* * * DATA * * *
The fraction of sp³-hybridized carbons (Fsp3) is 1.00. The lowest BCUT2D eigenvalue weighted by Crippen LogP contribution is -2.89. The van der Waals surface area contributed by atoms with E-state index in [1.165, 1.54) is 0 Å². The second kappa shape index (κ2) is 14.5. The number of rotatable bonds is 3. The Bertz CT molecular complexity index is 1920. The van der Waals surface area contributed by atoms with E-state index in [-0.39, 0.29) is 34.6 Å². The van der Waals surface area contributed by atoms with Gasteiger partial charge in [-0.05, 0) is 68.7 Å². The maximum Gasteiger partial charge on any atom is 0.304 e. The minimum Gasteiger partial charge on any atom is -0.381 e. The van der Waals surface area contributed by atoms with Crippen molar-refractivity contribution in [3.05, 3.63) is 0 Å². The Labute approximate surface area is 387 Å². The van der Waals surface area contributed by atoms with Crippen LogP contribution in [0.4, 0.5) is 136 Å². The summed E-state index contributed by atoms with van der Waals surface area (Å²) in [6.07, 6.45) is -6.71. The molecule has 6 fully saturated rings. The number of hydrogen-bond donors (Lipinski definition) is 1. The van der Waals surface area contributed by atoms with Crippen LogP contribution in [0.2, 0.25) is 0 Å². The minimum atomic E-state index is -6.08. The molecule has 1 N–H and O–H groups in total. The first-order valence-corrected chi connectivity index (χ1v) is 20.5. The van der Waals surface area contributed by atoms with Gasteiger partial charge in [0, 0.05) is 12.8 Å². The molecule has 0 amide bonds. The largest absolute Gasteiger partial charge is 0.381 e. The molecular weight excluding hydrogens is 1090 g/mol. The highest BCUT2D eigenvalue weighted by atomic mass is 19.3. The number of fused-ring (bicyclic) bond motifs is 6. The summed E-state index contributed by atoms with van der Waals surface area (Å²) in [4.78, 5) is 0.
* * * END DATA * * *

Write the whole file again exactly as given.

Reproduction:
The fraction of sp³-hybridized carbons (Fsp3) is 1.00. The lowest BCUT2D eigenvalue weighted by Crippen LogP contribution is -2.89. The van der Waals surface area contributed by atoms with E-state index in [1.165, 1.54) is 0 Å². The second kappa shape index (κ2) is 14.5. The number of rotatable bonds is 3. The Bertz CT molecular complexity index is 1920. The van der Waals surface area contributed by atoms with E-state index in [-0.39, 0.29) is 34.6 Å². The van der Waals surface area contributed by atoms with Gasteiger partial charge in [-0.05, 0) is 68.7 Å². The maximum Gasteiger partial charge on any atom is 0.304 e. The minimum Gasteiger partial charge on any atom is -0.381 e. The van der Waals surface area contributed by atoms with Crippen molar-refractivity contribution in [3.05, 3.63) is 0 Å². The Labute approximate surface area is 387 Å². The van der Waals surface area contributed by atoms with Crippen LogP contribution in [0.4, 0.5) is 136 Å². The summed E-state index contributed by atoms with van der Waals surface area (Å²) in [6.07, 6.45) is -6.71. The molecule has 6 fully saturated rings. The number of hydrogen-bond donors (Lipinski definition) is 1. The van der Waals surface area contributed by atoms with Crippen LogP contribution in [0.2, 0.25) is 0 Å². The minimum atomic E-state index is -6.08. The molecule has 1 N–H and O–H groups in total. The first-order valence-corrected chi connectivity index (χ1v) is 20.5. The van der Waals surface area contributed by atoms with Gasteiger partial charge in [0, 0.05) is 12.8 Å². The molecule has 0 amide bonds. The largest absolute Gasteiger partial charge is 0.381 e. The molecular weight excluding hydrogens is 1090 g/mol. The highest BCUT2D eigenvalue weighted by atomic mass is 19.3. The number of fused-ring (bicyclic) bond motifs is 6. The summed E-state index contributed by atoms with van der Waals surface area (Å²) in [4.78, 5) is 0.